Cyclopropanone is an organic compound with molecular formula C3H4O consisting of a cyclopropane carbon framework with a ketone functional group. The parent compound is labile with melting point −90 °C and has been prepared by reaction of ketene with diazomethane at −145 °C. Derivatives of cyclopropanone are of some interest to organic chemistry.
Additional recommended knowledge
In organic synthesis the use of cyclopropanone itself is substituted by that of synthons like acetals cyclopropanone ethyl hemiacetal or cyclopropanone ethyl trimethylsilyl acetal.
Cyclopropanones are intermediates in the Favorskii rearrangement with cyclic ketones where carboxylic acid formation is accompanied by ring-contraction.
An interesting feature of cyclopropanones is that they react as 1,3-dipoles in cycloadditions for instance with cyclic dienes such as furan.  An oxyallyl intermediate or valence tautomer (formed by cleavage of the C2-C3 bond) is suggested as the active intermediate or even a biradical structure (compare to the related trimethylenemethane).
Experimental evidence is not conclusive. Other reactions of cyclopropanones take place through this intermediate. For instance enantiopure (+)-trans-2,3-di-tert-butylcyclopropanone racemizes when heated to 80 °C.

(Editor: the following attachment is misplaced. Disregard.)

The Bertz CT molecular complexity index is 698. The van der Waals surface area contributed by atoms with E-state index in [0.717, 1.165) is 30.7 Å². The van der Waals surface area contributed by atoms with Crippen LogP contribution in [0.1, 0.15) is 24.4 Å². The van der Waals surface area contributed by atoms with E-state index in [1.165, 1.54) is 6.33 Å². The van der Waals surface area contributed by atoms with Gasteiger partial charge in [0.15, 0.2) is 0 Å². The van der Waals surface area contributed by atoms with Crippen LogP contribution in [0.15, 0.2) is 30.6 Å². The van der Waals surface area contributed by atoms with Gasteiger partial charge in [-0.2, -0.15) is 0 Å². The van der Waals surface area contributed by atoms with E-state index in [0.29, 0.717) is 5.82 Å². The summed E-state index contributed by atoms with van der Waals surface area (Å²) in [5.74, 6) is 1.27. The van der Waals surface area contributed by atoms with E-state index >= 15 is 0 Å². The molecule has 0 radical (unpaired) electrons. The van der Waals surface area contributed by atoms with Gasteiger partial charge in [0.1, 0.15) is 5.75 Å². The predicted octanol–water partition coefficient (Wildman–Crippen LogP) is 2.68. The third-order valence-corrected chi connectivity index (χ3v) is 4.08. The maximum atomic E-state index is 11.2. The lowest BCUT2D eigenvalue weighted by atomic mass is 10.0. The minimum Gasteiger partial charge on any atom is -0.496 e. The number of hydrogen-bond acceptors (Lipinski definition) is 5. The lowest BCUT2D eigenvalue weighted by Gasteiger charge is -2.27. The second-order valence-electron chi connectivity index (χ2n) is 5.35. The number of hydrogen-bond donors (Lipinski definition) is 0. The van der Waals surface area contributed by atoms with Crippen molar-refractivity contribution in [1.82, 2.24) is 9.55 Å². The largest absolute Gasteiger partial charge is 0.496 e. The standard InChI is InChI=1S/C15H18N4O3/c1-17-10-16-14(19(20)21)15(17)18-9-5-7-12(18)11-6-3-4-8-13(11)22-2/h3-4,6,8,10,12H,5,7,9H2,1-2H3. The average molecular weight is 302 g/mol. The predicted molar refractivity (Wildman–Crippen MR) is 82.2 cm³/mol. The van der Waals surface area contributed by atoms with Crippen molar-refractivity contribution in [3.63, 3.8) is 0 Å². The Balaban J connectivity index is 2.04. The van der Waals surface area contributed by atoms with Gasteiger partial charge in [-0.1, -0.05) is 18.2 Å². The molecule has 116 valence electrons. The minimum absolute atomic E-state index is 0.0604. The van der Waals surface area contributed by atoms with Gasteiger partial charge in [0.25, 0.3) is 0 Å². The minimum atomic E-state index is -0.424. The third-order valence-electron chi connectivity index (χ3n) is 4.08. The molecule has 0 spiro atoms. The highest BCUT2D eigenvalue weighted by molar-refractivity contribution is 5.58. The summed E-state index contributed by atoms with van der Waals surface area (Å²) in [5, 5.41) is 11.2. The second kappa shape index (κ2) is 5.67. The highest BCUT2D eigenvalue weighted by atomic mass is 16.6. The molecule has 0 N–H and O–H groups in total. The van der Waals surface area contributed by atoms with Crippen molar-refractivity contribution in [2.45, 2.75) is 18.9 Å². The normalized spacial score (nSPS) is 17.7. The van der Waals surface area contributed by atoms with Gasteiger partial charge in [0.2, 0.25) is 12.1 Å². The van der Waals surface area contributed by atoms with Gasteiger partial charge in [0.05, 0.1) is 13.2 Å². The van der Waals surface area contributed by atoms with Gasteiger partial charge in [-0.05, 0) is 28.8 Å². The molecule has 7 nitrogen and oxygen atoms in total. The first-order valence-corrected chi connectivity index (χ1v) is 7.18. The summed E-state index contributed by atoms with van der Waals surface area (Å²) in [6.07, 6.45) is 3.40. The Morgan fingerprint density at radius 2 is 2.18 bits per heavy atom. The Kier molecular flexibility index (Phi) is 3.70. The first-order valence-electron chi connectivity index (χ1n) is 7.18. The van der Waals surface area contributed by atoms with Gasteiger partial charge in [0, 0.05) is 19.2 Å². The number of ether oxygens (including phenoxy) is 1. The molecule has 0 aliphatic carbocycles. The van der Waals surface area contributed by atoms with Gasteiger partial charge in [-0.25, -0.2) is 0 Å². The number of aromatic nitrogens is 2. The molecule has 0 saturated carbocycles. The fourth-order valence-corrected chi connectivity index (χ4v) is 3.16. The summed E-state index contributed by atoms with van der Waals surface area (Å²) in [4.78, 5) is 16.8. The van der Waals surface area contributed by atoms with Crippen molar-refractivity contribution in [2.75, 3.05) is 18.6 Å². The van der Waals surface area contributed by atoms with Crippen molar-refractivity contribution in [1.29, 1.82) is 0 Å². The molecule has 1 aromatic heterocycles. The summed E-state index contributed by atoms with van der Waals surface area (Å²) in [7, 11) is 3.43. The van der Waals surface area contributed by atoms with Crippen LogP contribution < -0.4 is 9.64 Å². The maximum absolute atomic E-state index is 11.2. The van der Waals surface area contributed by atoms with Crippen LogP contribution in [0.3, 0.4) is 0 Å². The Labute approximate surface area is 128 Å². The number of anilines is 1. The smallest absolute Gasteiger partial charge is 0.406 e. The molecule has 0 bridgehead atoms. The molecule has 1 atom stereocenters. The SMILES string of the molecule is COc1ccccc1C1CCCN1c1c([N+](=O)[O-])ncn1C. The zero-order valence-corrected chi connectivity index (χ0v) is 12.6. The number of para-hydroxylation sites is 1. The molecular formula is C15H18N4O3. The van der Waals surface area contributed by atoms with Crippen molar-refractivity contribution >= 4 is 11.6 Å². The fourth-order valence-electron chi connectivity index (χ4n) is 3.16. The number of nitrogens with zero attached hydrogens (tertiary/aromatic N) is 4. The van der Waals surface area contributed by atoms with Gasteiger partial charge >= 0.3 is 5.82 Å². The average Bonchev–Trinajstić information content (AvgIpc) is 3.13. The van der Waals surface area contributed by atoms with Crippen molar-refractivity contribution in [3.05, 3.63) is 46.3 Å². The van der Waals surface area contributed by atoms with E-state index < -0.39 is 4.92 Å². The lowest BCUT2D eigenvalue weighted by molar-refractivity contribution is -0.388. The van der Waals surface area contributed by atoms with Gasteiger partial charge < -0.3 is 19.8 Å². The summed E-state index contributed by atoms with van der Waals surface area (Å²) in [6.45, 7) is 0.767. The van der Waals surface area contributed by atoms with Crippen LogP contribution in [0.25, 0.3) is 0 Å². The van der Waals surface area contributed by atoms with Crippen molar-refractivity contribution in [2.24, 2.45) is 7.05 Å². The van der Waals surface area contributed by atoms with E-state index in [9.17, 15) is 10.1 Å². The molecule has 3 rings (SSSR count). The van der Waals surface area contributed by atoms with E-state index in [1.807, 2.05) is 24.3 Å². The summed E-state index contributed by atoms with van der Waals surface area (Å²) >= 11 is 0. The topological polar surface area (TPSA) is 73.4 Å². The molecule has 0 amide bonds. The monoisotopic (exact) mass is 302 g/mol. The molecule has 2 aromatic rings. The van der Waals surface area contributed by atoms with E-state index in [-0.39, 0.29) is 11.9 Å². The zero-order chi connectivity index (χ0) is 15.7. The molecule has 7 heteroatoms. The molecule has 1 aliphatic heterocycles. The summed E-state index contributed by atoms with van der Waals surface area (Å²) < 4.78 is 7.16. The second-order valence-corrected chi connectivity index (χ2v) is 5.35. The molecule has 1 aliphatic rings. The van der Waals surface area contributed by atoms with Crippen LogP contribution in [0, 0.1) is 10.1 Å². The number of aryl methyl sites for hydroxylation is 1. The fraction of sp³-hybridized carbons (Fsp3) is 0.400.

An oxyallyl intermediate is also proposed in the photochemical conversion of a 3,5-dihydro-4H-pyrazole-4-one with expulsion of nitrogen to an indane:
In this reaction oxyallyl intermediate A, in chemical equilibrium with cyclopropanone B attacks the phenyl ring through its carbocation forming a transient cyclohexadiene C (with UV trace similar to isotoluene) followed by rearomatization. The energy difference between A and B is 5 to 7 kcal/mol (21 to 29 kJ/mol).
- ^ Preparation and characterization of cyclopropanone, methylcyclopropanone, 2,2-dimethylcyclopropanone and tetramethylcyclopropanone N. J. Turro and W. B. Hammond, Tetrahedron, Volume 24, Issue 18, 1968, Pages 6017-6028 doi:10.1016/S0040-4020(01)90985-8
- ^ Cryochemical synthesis and molecular energetics of cyclopropanone and some related compounds E. F. Rothgery, R. J. Holt, H. A. McGee, , Jr. J. Am. Chem. Soc.; 1975; 97(17); 4971-4973. doi:10.1021/ja00850a034
- ^ Cyclopropanones Nicholas J. Turro, Acc. Chem. Res.; 1969; 2(1); 25-32. doi:10.1021/ar50013a004
- ^ Organic Syntheses, Coll. Vol. 7, p.131 (1990); Vol. 63, p.147 (1985). [Link http://www.orgsynth.org/orgsyn/pdfs/CV7P0131.pdf]
- ^ Datasheet commercial supplier Link
- ^ Cyclopropanones. XII. Cycloaddition reactions of cyclopropanones Nicholas J. Turro, Simon S. Edelson, John R. Williams, Thomas R. Darling, Willis B. Hammond, J. Am. Chem. Soc.; 1969; 91(9); 2283-2292. doi:10.1021/ja01037a018
- ^ Cyclopropanones. XVII. Kinetics of the cycloaddition reaction of cyclopropanones with 1,3-dienes Simon S. Edelson, Nicholas J. Turro J. Am. Chem. Soc.; 1970; 92(9); 2770-2773. doi:10.1021/ja00712a030
- ^ Thermal reactions of a cyclopropanone. Racemization and decarbonylation of trans-2,3-di-tert-butylcyclopropanone Frederick D. Greene, David B. Sclove, Jose F. Pazos, Ronald L. Camp J. Am. Chem. Soc.; 1970; 92(25); 7488-7488. doi:10.1021/ja00728a051
- ^ First Direct Detection of 2,3-Dimethyl-2,3-diphenylcyclopropanone Andrey G. Moiseev, Manabu Abe, Evgeny O. Danilov, and Douglas C. Neckers, J. Org. Chem.; 2007; 72(8) pp 2777 - 2784; (Article) doi:10.1021/jo062259r